"Aus den Regionen"

Translation:From the regions

March 7, 2013

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In previous lessons , I learn that 'Aus' could also mean 'Out of'. Therefore in this case I used 'Out of the regions' and it said that I am correct. But I believe ' Out of the regions ' and 'From the regions' is different . Can anyone please explain?

[deactivated user]

    That distinction doesn't exist in German.


    out of the regions can mean the same thing as from the regions. Unless the regions are jars...


    Jars of lemon curd or eyeballs?


    "From the regions" can mean "not from headquarters, not from capital" "Out of the regions" cab be "not from the regions" or "selected out of (many) regions" To me - totaly different meaning, but I am not English native...


    shouldn't it be "die Regionen"?

    [deactivated user]

      No, because "aus" takes the dative, "die Regionen" would work as the subject, say, but not as the object of the preposition "aus".


      Regionen is plural and as aus take detive case it will take plural dative case which is den


      I also would like to know


      What is this supposed to mean? :O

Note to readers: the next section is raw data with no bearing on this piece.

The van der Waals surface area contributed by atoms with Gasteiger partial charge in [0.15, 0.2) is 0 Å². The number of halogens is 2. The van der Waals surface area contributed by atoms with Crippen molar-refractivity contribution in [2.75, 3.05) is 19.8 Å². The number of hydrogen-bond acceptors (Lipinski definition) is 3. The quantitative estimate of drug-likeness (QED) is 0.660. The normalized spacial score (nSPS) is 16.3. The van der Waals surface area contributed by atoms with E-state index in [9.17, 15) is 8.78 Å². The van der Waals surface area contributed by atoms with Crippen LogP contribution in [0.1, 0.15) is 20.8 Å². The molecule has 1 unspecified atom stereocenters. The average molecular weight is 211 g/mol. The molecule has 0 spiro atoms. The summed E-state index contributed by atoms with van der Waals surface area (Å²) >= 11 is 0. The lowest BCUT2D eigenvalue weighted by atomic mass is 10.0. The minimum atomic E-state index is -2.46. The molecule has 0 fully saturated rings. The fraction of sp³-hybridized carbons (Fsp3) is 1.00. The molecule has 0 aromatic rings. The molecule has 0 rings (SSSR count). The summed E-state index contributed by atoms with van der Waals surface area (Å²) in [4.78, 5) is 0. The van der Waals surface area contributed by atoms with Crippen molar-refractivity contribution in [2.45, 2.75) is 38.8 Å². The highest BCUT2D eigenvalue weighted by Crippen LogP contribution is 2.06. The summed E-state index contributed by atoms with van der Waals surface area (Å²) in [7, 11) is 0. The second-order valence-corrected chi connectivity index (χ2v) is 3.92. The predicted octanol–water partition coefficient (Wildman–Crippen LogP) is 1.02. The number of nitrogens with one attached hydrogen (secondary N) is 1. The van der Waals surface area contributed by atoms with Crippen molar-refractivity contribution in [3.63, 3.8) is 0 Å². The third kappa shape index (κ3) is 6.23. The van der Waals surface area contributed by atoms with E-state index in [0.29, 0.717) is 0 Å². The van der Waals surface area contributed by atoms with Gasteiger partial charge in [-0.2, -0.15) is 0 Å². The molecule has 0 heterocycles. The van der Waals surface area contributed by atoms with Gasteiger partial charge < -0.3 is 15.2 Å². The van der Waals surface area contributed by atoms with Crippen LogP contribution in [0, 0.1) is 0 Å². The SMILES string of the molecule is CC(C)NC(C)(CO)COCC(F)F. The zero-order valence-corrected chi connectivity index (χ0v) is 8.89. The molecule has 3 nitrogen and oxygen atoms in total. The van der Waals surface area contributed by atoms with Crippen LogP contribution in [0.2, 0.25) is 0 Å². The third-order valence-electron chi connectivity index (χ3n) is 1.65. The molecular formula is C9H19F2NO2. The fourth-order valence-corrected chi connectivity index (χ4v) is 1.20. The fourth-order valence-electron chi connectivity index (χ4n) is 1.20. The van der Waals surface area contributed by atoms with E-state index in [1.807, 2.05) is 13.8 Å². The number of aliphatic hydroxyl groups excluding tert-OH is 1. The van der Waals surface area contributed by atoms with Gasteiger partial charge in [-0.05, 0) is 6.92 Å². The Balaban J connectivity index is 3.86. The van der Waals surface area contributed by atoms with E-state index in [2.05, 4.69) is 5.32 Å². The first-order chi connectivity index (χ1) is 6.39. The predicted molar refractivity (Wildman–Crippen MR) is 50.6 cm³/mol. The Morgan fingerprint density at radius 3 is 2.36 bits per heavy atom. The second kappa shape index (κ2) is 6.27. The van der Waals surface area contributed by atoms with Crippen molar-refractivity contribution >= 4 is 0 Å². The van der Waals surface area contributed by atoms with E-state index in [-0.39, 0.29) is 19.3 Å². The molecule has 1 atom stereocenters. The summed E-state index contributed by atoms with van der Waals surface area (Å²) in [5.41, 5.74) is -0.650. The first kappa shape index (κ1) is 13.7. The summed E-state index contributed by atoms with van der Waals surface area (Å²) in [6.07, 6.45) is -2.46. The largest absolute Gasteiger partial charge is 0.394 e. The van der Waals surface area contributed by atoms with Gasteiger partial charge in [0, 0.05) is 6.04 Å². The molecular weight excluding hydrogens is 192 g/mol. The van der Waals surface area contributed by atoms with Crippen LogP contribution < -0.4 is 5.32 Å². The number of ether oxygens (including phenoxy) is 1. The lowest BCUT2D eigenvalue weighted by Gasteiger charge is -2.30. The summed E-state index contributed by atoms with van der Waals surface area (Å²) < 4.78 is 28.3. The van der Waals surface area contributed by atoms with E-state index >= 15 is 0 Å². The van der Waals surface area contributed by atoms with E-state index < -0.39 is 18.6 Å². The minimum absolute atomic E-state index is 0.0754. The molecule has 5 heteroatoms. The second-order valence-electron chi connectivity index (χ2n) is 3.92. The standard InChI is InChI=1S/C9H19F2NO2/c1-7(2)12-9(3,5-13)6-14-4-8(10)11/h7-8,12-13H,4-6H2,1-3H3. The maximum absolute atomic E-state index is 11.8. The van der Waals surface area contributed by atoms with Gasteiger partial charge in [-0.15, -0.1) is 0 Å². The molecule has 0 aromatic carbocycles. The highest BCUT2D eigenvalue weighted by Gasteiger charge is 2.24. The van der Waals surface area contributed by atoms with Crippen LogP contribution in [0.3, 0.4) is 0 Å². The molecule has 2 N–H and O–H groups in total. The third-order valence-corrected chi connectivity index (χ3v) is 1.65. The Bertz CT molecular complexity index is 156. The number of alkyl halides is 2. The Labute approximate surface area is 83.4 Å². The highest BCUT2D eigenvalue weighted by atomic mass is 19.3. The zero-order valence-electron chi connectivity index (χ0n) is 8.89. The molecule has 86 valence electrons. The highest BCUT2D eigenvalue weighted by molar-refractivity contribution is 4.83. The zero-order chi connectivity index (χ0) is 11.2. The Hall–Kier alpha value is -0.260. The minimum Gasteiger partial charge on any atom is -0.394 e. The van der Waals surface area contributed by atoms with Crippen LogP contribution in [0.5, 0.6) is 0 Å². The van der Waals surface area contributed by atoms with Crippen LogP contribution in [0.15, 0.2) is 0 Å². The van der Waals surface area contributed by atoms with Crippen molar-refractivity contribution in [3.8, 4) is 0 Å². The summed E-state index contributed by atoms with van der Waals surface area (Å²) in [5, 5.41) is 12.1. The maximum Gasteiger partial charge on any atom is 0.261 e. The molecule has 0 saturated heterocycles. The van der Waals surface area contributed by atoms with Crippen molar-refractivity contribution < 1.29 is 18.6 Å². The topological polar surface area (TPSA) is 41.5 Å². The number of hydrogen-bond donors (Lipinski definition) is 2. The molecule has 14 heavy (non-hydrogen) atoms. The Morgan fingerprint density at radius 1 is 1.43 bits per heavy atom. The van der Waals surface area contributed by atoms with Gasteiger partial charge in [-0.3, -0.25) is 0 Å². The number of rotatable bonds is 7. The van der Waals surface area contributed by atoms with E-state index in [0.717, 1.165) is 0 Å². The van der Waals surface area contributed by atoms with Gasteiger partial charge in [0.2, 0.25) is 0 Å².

Why not "dem" instead of "den"?


      aus does indeed take the dative, and the fact that it's den Regionen (plural dative) rather than singular (dem) shows that it's regions instead of region


      Same as 'provinces'?


      No region is like the concept of per states. It can also be like the east coasts, central, etc. Just a division of a land mass per territory.


      I wrote 'outside the regions', which did not get a yes. Below, Christian writes that 'out of' and 'from' are synonymous in German. If so, how do they differ from 'aus'?


      Outside and out of have different meanings in English. One is indicating where one is, and another is indicating where one is from.


      Well, it's sort of difficult to distinguish them if you don't have a verb or another bit of a sentence hanging around!


      Aus does not translate to outside, only out. Aus/out implies a place has been departed. Au├čerhalb/outside excludes a place. A beer out of Germany means the beer comes from Germany. A beer outside of Germany means the beer's current location is NOT Germany (but doesn't imply anything about where the beer is from).


      What is the difference b/w a district and region?


      Can the Region be used for knowledge? Maybe i can know the difference between Bereich, Bezirk with these qeustions


      As a native English speaker (if you count New Jersey as roughly English-Speaking), this is at best a fragment that despartely needs some context to arrive at a meaningful... umm, Meaning. I agree that sometimes Out Of can mean From.

      The context that leaps to mind is when referring to which airport you are using. As in "I fly in on Tuesday at Gatwick, then I'm out of Heathrow on Friday".

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